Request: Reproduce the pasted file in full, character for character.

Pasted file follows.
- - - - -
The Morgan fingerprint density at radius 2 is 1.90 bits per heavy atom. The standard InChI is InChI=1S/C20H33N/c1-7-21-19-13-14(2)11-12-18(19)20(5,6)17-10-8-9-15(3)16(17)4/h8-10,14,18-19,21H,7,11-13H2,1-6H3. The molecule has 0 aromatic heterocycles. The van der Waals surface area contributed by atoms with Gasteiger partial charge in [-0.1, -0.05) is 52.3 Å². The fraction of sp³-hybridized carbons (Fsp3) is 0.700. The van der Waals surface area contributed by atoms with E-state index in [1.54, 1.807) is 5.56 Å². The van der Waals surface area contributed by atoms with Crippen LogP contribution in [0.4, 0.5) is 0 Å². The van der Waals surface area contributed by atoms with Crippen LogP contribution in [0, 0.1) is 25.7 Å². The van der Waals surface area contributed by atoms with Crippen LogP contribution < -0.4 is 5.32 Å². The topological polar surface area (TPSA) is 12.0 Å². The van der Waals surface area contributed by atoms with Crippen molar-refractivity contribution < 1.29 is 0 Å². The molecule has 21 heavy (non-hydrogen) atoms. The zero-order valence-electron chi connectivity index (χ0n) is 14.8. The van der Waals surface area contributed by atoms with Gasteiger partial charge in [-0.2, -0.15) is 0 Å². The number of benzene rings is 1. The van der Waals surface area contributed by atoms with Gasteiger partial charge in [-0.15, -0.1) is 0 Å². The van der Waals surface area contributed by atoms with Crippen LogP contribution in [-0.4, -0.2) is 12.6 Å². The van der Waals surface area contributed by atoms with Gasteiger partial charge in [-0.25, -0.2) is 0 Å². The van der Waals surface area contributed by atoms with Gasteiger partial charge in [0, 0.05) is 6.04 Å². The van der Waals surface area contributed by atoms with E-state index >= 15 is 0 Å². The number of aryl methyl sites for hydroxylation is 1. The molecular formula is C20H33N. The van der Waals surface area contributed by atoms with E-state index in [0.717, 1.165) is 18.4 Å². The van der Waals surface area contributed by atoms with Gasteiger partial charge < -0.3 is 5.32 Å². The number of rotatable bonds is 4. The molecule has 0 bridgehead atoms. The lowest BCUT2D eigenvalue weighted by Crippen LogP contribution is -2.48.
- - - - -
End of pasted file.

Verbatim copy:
The Morgan fingerprint density at radius 2 is 1.90 bits per heavy atom. The standard InChI is InChI=1S/C20H33N/c1-7-21-19-13-14(2)11-12-18(19)20(5,6)17-10-8-9-15(3)16(17)4/h8-10,14,18-19,21H,7,11-13H2,1-6H3. The molecule has 0 aromatic heterocycles. The van der Waals surface area contributed by atoms with Gasteiger partial charge in [-0.1, -0.05) is 52.3 Å². The fraction of sp³-hybridized carbons (Fsp3) is 0.700. The van der Waals surface area contributed by atoms with E-state index in [1.54, 1.807) is 5.56 Å². The van der Waals surface area contributed by atoms with Crippen LogP contribution in [0.4, 0.5) is 0 Å². The van der Waals surface area contributed by atoms with Crippen LogP contribution in [0, 0.1) is 25.7 Å². The van der Waals surface area contributed by atoms with Crippen LogP contribution < -0.4 is 5.32 Å². The topological polar surface area (TPSA) is 12.0 Å². The van der Waals surface area contributed by atoms with Crippen molar-refractivity contribution < 1.29 is 0 Å². The molecule has 21 heavy (non-hydrogen) atoms. The zero-order valence-electron chi connectivity index (χ0n) is 14.8. The van der Waals surface area contributed by atoms with Gasteiger partial charge in [-0.2, -0.15) is 0 Å². The number of benzene rings is 1. The van der Waals surface area contributed by atoms with Gasteiger partial charge in [-0.15, -0.1) is 0 Å². The van der Waals surface area contributed by atoms with Crippen LogP contribution in [-0.4, -0.2) is 12.6 Å². The van der Waals surface area contributed by atoms with Gasteiger partial charge in [-0.25, -0.2) is 0 Å². The van der Waals surface area contributed by atoms with Gasteiger partial charge in [0, 0.05) is 6.04 Å². The van der Waals surface area contributed by atoms with E-state index >= 15 is 0 Å². The number of aryl methyl sites for hydroxylation is 1. The molecular formula is C20H33N. The van der Waals surface area contributed by atoms with E-state index in [0.717, 1.165) is 18.4 Å². The van der Waals surface area contributed by atoms with Gasteiger partial charge < -0.3 is 5.32 Å². The number of rotatable bonds is 4. The molecule has 0 bridgehead atoms. The lowest BCUT2D eigenvalue weighted by Crippen LogP contribution is -2.48.